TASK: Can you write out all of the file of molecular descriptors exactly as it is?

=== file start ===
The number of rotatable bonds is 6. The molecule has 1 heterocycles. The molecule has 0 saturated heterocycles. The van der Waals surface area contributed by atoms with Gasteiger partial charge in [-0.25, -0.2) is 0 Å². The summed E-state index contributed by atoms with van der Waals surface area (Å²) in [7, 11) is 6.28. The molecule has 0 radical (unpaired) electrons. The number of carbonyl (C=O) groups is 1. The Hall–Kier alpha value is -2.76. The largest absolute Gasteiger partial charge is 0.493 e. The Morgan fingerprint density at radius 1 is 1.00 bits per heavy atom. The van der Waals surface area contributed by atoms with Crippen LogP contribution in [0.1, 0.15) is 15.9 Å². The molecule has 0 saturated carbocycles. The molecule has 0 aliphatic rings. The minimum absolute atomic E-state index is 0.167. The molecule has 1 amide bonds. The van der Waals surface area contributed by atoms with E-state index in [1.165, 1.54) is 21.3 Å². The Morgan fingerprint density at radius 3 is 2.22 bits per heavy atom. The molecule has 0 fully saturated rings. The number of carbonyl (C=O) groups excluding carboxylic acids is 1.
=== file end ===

The number of rotatable bonds is 6. The molecule has 1 heterocycles. The molecule has 0 saturated heterocycles. The van der Waals surface area contributed by atoms with Gasteiger partial charge in [-0.25, -0.2) is 0 Å². The summed E-state index contributed by atoms with van der Waals surface area (Å²) in [7, 11) is 6.28. The molecule has 0 radical (unpaired) electrons. The number of carbonyl (C=O) groups is 1. The Hall–Kier alpha value is -2.76. The largest absolute Gasteiger partial charge is 0.493 e. The Morgan fingerprint density at radius 1 is 1.00 bits per heavy atom. The van der Waals surface area contributed by atoms with Crippen LogP contribution in [0.1, 0.15) is 15.9 Å². The molecule has 0 saturated carbocycles. The molecule has 0 aliphatic rings. The minimum absolute atomic E-state index is 0.167. The molecule has 1 amide bonds. The van der Waals surface area contributed by atoms with E-state index in [1.165, 1.54) is 21.3 Å². The Morgan fingerprint density at radius 3 is 2.22 bits per heavy atom. The molecule has 0 fully saturated rings. The number of carbonyl (C=O) groups excluding carboxylic acids is 1.